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A coffee shop northeast of London wants to serve its customers coffee in a mug from your home.  La Tour Cycle Café has a novel idea to stop its reliance on disposable coffee cups: pour everything into reusable ceramic mugs, even if the order is to-go. A 2017 report from Britain’s House of Commons discovered as many as 2.5 billion coffee cups are disposed across the United Kingdom every year. This equates to more than 6.8 million cups per day. To cut down the amount of waste from hot beverages, the La Tour Cycle Café has started serving everything — including to-go beverages — in  reusable mugs . Although customers sometimes choose to take their beverages with them, supplying more mugs for the next customer isn’t a problem for the café. Every day, the business puts out a collection basket for coffee drinkers to return their cups . While many choose to come back with their glassware, even more use the opportunity to clean out their cabinets and donate their unused mugs to the café. “We’ve all got mugs languishing in our cupboards that we no longer need,” Anna Matthews, the owner of La Tour Cycle Café, told the BBC . “Why not donate them to your local coffee shop and allow people to actually have a hot drink in a china cup while they walk around?” Related: German city offers ingenious alternative to single-use coffee cups The unique program allows people to reduce the amount of waste destined for landfills  while still enjoying their favorite beverages. But reusing and recycling isn’t a new concept for Matthews and La Tour Cycle. Earlier in 2018, Matthews worked with a contractor team to transform a vacated building. Matthews was able to move her business into the bigger space, which features better wheelchair accessibility and public art displays. The café — and its eclectic collection of coffee mugs — only plans to be in the new space for two years;  Matthews has aspirations to move and give new life to another abandoned building by then. + La Tour Cycle Café Via BBC , The East Anglican Daily Times  and  Treehugger

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This British caf is serving to-go coffee in ceramic mugs to combat waste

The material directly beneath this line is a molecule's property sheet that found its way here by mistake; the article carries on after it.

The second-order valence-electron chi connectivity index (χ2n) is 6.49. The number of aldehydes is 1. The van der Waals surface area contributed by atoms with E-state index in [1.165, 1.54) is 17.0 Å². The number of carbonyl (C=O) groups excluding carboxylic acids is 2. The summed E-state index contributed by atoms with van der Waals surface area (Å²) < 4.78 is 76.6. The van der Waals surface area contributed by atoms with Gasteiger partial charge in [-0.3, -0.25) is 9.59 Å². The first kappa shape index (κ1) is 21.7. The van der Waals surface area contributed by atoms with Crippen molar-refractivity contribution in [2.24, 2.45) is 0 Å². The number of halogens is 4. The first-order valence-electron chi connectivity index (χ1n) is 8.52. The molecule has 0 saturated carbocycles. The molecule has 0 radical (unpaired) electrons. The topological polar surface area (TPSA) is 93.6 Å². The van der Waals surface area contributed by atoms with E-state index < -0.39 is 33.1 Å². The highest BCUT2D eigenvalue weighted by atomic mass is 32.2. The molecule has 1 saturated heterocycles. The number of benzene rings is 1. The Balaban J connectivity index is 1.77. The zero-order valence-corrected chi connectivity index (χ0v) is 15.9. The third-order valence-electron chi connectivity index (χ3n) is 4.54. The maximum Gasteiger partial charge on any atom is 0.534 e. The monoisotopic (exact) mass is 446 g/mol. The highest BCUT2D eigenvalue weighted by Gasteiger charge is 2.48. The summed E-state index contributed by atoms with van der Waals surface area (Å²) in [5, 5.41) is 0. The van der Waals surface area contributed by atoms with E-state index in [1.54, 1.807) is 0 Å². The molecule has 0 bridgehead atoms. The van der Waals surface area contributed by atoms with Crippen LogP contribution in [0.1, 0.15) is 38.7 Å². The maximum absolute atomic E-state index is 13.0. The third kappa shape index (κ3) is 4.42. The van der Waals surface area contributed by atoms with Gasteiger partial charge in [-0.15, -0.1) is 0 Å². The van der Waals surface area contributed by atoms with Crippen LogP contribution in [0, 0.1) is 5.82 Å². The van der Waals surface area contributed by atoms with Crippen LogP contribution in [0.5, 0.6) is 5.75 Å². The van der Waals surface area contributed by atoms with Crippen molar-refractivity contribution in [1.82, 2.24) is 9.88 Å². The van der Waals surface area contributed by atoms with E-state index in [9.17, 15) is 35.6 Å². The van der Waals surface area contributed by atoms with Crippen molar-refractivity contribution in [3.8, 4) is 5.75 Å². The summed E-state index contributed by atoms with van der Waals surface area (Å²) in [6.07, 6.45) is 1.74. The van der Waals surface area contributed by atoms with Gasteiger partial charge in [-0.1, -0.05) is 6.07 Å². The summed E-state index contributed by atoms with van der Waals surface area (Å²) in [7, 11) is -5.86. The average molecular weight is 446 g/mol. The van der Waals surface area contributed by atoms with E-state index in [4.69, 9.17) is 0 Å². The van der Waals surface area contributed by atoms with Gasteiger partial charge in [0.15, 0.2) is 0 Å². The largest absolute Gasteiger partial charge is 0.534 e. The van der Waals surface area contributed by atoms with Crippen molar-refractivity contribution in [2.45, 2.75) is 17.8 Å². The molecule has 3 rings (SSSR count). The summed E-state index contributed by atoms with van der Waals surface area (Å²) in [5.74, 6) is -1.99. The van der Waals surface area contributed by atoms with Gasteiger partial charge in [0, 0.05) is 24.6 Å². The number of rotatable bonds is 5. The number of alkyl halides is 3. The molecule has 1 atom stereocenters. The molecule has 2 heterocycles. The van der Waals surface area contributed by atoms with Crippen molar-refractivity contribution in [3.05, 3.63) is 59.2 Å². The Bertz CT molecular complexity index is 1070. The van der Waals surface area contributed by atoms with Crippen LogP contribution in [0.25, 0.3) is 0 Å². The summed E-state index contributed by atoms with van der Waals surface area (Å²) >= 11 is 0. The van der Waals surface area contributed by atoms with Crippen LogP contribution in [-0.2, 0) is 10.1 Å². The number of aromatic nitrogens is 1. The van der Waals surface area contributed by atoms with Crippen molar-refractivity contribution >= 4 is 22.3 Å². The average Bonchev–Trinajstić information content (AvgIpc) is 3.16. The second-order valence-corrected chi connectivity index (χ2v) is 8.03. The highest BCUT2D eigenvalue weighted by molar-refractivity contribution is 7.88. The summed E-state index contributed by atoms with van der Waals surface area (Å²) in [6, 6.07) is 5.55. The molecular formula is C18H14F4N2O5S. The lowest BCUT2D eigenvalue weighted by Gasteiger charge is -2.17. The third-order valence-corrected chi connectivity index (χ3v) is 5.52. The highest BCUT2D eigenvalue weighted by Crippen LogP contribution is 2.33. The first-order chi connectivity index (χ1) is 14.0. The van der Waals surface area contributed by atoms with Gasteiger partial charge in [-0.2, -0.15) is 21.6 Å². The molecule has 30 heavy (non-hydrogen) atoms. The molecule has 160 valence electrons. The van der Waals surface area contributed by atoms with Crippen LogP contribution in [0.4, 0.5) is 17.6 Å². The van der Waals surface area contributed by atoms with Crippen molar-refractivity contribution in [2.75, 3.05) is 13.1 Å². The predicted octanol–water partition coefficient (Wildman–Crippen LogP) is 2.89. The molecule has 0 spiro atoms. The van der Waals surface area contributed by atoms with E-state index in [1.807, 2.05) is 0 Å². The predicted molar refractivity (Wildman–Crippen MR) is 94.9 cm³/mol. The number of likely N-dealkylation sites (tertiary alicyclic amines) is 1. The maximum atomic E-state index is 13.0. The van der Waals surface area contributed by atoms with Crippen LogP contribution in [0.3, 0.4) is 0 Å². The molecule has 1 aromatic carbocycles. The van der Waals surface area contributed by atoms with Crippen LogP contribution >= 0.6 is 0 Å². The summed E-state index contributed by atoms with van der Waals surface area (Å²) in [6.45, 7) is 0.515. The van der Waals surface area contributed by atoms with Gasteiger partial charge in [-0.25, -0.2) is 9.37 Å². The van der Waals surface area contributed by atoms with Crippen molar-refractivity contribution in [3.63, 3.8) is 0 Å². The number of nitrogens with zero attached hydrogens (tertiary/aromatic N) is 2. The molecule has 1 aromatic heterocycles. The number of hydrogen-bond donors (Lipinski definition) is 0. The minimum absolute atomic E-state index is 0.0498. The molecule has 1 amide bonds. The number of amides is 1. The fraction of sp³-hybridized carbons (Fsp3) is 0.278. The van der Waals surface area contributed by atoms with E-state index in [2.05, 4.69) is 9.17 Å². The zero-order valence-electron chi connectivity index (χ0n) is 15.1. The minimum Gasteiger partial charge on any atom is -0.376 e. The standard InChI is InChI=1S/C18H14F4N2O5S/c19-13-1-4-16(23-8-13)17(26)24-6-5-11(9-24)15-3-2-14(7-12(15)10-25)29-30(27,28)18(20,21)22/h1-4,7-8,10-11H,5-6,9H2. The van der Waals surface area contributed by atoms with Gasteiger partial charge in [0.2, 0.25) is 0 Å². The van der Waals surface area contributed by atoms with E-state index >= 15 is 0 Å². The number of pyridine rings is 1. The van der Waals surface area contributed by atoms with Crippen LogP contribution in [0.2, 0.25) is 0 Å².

UK’s first energy positive classroom produces 1.5x the energy it uses

June 29, 2018 by  
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After one year in operation, the numbers are in: the United Kingdom ‘s first energy-positive classroom is capable of producing 1.5 times the amount of energy it needs to operate. Known as the Active Classroom, the energy-producing classroom stands as a shining example of what is possible as the U.K. and other nations attempt to transform their energy systems in response to climate change. The building was designed by experts at SPECIFIC, a U.K. Innovation and Knowledge Center led by Swansea University, whose “research focuses on developing solar technologies and the processing techniques that take them from the lab to full-scale buildings,” according to its research director Dave Worsley . Currently, 40 percent of British energy is consumed by buildings. The Active Classroom incorporates several different technologies and design features to achieve its net positive energy status. The roof is curved and lined with laminated photovoltaic panels , while a thermal photovoltaic system is installed on the southern facing wall of the building, capable of producing heat and energy from its sun -exposed location. To store this energy, the classroom harnesses lithium ion batteries and a 2,000 liter water tank specifically for storing solar heat. Related: Magical new classroom reconnects children with nature in the UK The Active Classroom stands next to the Active Office, a similar structure built by SPECIFIC. “The Active Office and Classroom will be linked together and able to share energy with each other and electric vehicles , demonstrating how the concept could be applied in an energy-resilient solar-powered community,” Worsley said. These buildings are designed to be simple and quick to assemble, taking only about a week to set up. “It’s difficult to overstate the potential of developing a building that powers itself,” explained Innovate U.K. executive chair Ian Campbell . “The concept could genuinely revolutionize not only the construction sector but completely change how we create and use energy.” + SPECIFIC Via ScienceDaily Images via SPECIFIC

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UK’s first energy positive classroom produces 1.5x the energy it uses

The LEED Gold-seeking Edible Academy teaches urban farming in NYC

June 29, 2018 by